DPDI Bill is not popular amongst practitioners
The Data Protection and Digital Information (No.2) Bill (DPDI) is proceeding in Parliament, but its new provisions are not welcomed by many DPOs despite the government’s aim to make compliance easier for business. According to a recent survey, 61% of the respondents think the UK’s new bill is a negative development.
Our own experience is that large organisations say they still need to comply with the EU GDPR due to an EU-wide customer base. EU actors see the UK as an outlier now – this was also evident at the CPDP conference in Brussels in May where the UK session on the forthcoming legislative changes attracted only a handful of participants.
It remains to be seen whether Parliament will make changes to the extensive powers given to the Secretary of State in the DPDI Bill. The ICO says it is satisfied with the Bill but EU MEPs gave the Information Commissioner a hard time at a hearing, on 23 May, of the European Parliament’s Committee on Civil Liberties, Justice and Home Affairs (LIBE).
New aspects in the UK DPDI Bill include smart data schemes. Whilst a good idea in principle, as they would save consumers money and time, the devil is in the detail. Existing programmes, such as switching contracts for phones are popular. However, there is a large cost involved to businesses setting them up, and data protection rights need to be ensured in smart data schemes.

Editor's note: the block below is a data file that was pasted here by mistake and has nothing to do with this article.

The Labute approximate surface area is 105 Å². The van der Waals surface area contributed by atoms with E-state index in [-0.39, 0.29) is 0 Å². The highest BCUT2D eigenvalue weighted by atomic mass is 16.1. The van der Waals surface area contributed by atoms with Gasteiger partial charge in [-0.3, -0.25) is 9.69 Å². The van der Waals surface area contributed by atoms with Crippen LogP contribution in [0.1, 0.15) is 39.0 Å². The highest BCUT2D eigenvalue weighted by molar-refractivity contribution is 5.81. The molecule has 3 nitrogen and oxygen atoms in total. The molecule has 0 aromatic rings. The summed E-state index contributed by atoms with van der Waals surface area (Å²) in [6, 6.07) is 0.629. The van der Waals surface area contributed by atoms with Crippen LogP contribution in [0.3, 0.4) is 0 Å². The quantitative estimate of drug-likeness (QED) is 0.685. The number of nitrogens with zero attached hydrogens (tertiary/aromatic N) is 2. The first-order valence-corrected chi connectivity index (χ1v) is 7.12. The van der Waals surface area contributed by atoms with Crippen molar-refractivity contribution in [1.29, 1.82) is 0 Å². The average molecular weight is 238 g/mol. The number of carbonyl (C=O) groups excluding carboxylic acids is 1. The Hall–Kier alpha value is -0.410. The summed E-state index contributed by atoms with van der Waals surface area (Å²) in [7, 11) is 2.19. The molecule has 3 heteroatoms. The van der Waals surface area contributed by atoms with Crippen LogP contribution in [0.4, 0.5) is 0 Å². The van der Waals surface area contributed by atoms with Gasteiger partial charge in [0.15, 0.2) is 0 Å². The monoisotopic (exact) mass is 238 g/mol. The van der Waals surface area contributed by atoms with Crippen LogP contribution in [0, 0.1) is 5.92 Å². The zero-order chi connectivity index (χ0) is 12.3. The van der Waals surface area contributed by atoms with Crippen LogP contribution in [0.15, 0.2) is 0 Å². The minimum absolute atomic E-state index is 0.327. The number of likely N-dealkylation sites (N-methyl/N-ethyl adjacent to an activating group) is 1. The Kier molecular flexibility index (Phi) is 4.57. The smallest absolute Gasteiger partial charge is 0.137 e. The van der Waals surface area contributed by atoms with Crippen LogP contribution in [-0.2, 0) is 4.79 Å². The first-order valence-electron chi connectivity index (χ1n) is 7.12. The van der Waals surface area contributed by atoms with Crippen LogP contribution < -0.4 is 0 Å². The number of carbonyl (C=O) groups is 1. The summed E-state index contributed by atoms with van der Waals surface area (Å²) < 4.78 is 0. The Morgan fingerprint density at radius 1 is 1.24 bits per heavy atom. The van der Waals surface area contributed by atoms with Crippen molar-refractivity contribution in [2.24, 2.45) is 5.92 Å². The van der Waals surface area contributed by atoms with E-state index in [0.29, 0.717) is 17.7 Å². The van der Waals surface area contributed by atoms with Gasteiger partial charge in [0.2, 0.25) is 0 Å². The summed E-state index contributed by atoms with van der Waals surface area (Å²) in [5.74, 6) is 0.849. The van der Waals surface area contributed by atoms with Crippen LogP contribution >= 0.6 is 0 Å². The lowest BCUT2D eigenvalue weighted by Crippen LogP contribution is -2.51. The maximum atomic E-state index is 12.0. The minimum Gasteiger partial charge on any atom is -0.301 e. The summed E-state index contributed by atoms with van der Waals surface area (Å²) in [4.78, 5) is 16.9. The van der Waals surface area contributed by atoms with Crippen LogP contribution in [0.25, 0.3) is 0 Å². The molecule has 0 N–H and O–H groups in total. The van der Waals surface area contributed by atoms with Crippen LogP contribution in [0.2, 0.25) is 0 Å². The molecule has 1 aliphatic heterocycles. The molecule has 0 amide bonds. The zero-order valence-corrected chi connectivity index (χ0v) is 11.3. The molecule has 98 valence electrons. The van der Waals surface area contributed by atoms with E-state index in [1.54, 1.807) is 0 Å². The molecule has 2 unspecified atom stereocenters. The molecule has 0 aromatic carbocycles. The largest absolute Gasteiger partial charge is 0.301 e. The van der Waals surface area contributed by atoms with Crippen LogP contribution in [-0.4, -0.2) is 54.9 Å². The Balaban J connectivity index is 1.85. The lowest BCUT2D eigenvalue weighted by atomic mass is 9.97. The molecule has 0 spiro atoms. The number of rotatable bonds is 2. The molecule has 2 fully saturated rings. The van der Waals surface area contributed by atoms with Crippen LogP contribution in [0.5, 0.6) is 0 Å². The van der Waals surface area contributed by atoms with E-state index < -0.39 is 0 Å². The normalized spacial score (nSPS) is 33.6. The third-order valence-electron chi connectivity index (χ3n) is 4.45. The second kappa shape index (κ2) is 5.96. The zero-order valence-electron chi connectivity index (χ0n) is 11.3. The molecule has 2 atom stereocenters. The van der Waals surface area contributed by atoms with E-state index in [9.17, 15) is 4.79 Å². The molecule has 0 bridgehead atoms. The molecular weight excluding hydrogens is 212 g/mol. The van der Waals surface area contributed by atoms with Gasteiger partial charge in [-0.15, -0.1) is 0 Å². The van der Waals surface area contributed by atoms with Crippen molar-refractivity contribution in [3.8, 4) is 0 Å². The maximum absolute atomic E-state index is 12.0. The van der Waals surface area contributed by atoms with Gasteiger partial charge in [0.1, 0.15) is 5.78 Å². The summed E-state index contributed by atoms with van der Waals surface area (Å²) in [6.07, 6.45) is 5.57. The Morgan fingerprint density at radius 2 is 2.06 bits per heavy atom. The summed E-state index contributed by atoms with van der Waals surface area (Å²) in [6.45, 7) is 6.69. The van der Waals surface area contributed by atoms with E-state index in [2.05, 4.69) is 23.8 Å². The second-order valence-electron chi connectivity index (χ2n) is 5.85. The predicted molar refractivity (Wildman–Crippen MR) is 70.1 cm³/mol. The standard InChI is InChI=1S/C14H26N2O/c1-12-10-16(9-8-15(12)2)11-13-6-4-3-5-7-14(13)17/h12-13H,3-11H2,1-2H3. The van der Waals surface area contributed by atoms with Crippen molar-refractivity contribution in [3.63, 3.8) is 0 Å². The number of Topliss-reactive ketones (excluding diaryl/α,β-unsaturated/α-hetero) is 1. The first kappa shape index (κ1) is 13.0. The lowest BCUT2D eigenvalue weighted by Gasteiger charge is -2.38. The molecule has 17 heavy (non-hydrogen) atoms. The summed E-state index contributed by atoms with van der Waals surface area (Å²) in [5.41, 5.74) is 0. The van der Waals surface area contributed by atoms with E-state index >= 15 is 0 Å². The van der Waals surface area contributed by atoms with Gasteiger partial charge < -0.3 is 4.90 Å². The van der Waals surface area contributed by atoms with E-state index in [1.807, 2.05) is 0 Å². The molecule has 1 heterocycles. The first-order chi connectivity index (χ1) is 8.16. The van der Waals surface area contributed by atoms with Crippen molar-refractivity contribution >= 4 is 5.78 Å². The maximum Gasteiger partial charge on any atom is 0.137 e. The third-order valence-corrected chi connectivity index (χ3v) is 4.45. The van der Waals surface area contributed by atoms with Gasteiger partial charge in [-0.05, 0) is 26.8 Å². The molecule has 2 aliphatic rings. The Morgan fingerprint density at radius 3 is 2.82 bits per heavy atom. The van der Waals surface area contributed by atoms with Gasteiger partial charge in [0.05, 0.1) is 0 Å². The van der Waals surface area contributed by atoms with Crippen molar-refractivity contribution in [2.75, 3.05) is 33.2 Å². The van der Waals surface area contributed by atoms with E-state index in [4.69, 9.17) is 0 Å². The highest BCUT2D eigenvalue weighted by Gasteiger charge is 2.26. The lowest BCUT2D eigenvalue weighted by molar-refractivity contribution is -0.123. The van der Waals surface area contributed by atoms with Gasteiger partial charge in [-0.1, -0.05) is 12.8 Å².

The smart data scheme proposals under the Bill are welcome, as long as organisations do not take it as some kind of carte blanche to engage in indiscriminate analytics, our correspondent says. The government is also developing a transport data strategy, which opens up questions about data monetisation and data sharing. These issues and more will be discussed at a PL&B workshop Harnessing Data, Valuing Privacy, on 14 September in London.
Editor, Privacy Laws & Business